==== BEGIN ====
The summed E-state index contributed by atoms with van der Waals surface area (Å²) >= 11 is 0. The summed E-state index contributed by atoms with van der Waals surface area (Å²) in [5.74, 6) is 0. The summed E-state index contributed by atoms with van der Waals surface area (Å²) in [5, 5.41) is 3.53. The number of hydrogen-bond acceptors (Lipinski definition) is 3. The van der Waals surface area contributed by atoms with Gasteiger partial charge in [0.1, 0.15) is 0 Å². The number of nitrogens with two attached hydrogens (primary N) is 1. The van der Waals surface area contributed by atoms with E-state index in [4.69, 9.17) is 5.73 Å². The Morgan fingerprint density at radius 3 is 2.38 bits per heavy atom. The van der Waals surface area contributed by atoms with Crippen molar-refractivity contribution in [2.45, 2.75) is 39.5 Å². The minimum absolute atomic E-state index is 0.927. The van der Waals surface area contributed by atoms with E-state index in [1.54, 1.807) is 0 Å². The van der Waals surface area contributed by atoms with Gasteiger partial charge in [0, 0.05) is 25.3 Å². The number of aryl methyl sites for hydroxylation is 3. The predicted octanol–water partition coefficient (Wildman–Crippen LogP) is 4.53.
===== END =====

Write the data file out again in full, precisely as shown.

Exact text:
The summed E-state index contributed by atoms with van der Waals surface area (Å²) >= 11 is 0. The summed E-state index contributed by atoms with van der Waals surface area (Å²) in [5.74, 6) is 0. The summed E-state index contributed by atoms with van der Waals surface area (Å²) in [5, 5.41) is 3.53. The number of hydrogen-bond acceptors (Lipinski definition) is 3. The van der Waals surface area contributed by atoms with Gasteiger partial charge in [0.1, 0.15) is 0 Å². The number of nitrogens with two attached hydrogens (primary N) is 1. The van der Waals surface area contributed by atoms with E-state index in [4.69, 9.17) is 5.73 Å². The Morgan fingerprint density at radius 3 is 2.38 bits per heavy atom. The van der Waals surface area contributed by atoms with Crippen molar-refractivity contribution in [2.45, 2.75) is 39.5 Å². The minimum absolute atomic E-state index is 0.927. The van der Waals surface area contributed by atoms with E-state index in [1.54, 1.807) is 0 Å². The van der Waals surface area contributed by atoms with Gasteiger partial charge in [0, 0.05) is 25.3 Å². The number of aryl methyl sites for hydroxylation is 3. The predicted octanol–water partition coefficient (Wildman–Crippen LogP) is 4.53.